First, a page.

In a somewhat perplexing move, it seems that Apple has changed the requirements for accessing its online store by making it so that users with older version of its macOS software and Safari will no longer be able to access it. Instead, they will be greeted with an error message that tells them that they are using an “Unsupported Browser Version”.
Safari is Apple’s default browser that comes bundled with their iOS and macOS devices. It’s a pretty decent browser but unfortunately, it seems that it might not necessarily be the most secure. This is according to a demonstration made at a white-hat hacker security conference in Vancouver, Canada.
Fake news has a been a big problem that many companies have been trying to tackle. Unfortunately it seems that a weird bug in Safari isn’t doing much to help curb the issue. The folks at MacRumors have recently discovered a bug within Safari that lets users create fake headlines that they can then send to friends.
For iOS users out there, here’s an interesting question for you: if Google was not the default search engine when you use Safari, would you be bothered to navigate over to Google’s website or use the Google app, or would you just use whatever was the default search? Loyalists might actually bother to go to Google’s website, but that’s a chance that Google can’t afford to take.
It appears that the next version of Apple’s Safari browser is going to ditch the “Do Not Track” feature. The release notes for Safari v12.1 mention that this version is going to remove “support for the expired Do Not Track standard to prevent potential use as a fingerprinting variable.”
When Apple introduced Touch ID on their MacBook Pro laptops, it seemed like a good idea and a faster way to log into the laptop as well as authorize payments. However apart from that, it didn’t really do anything else. However that could change as Apple seems to be expanding on the feature’s functionality.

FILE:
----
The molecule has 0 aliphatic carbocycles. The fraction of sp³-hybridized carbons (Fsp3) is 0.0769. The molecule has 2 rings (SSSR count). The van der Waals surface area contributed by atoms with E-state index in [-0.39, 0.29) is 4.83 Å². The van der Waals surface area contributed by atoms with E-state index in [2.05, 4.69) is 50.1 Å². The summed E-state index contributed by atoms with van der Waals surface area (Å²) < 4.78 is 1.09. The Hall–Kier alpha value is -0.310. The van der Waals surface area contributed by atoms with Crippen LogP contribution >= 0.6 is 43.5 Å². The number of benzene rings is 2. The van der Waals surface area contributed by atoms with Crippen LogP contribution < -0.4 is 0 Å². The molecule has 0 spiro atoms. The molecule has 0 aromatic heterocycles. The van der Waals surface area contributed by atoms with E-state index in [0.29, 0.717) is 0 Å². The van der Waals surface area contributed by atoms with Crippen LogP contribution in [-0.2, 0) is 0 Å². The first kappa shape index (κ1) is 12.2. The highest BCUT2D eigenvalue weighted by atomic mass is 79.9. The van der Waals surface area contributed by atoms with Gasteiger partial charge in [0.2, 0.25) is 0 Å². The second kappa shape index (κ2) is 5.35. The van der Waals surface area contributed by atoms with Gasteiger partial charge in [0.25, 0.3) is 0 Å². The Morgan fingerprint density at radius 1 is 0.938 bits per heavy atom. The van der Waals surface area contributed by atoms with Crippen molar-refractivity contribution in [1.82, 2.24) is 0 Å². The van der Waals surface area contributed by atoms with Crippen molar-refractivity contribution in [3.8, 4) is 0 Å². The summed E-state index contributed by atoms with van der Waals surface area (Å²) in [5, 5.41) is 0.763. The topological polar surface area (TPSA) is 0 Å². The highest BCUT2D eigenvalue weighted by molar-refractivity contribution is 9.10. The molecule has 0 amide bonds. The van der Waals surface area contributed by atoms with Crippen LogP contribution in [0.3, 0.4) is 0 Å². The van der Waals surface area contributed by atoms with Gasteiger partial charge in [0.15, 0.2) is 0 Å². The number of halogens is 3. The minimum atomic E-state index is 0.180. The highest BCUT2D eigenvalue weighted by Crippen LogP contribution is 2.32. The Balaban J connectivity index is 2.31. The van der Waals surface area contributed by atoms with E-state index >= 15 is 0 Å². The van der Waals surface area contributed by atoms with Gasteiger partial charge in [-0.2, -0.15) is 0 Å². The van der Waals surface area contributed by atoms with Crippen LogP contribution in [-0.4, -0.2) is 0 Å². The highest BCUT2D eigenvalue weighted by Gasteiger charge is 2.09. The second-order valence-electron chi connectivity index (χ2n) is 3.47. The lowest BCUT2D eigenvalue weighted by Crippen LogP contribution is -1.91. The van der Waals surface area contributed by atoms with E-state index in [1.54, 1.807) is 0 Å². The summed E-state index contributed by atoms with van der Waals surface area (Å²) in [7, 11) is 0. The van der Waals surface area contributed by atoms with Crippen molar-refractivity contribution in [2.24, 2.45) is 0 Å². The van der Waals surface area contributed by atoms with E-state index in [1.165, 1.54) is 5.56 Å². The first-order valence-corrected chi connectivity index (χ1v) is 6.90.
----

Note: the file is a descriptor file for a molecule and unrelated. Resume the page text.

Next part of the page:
It was recently revealed that Microsoft is working on a major overhaul for its Edge browser where they would be adopting Chromium, Google’s rendering engine for websites, and thus ditching EdgeHTML in the process. It seemed like a smart idea with regards to compatibility, but it seems that Microsoft might have been forced into the matter.
As technology gets more sophisticated, so do the tools used for hacking, which means gone are the days when a simple username and password combination was enough to protect our online accounts. These days we’re starting to see the use of two-factor authentication, biometric security, and also physical USB security keys.
Apple has always boasted how the privacy of their customers is of utmost importance to them, which is why some have questioned the company’s decision to accept billions of dollars from Google so that Google can remain the default search engine on Safari, and this is something that Apple’s CEO Tim Cook has since addressed.
One of the features that Apple introduced in iOS 12 is Screen Time. This basically lets users see how much time they’ve spent on an app (or apps), and it also allows users to set restrictions for themselves or if they’re a parent, for their kids. Unfortunately this is a feature that Apple should probably have worked on a bit more.
These days hackers are getting better at trying to trick users into giving away personal information. Take for example ads where back in the day, it was common to find ads designed to look like Windows popups, thus tricking users into clicking it and potentially install some spyware or malware in the process.
Search engine providers have a history of paying substantial sums of money to popular web browsers just so they can be the default search engine on them. Yahoo’s $300 million deal made it the default search engine on Mozilla’s Firefox but it was later outbid by Google. Safari, even though it’s only for Apple’s devices, is a widely used browser given the sheer number of products Apple has shipped. Google […]
It is rare if not impossible that software is completely invulnerable to hacks or exploits, which is why updates are important and why companies reward developers who discover bugs or possible hacks. In fact recently at the Pwn20wn 2018 event, several Safari exploits were demonstrated.
Back in 2016 a bug was discovered in which it allowed attackers to send a malicious text message to iPhone users in which it could cause their phones to crash. Now it seems that a new malicious link has been discovered that can pretty do much the same thing, where clicking on it will cause Apple’s Messages and/or Safari app to crash.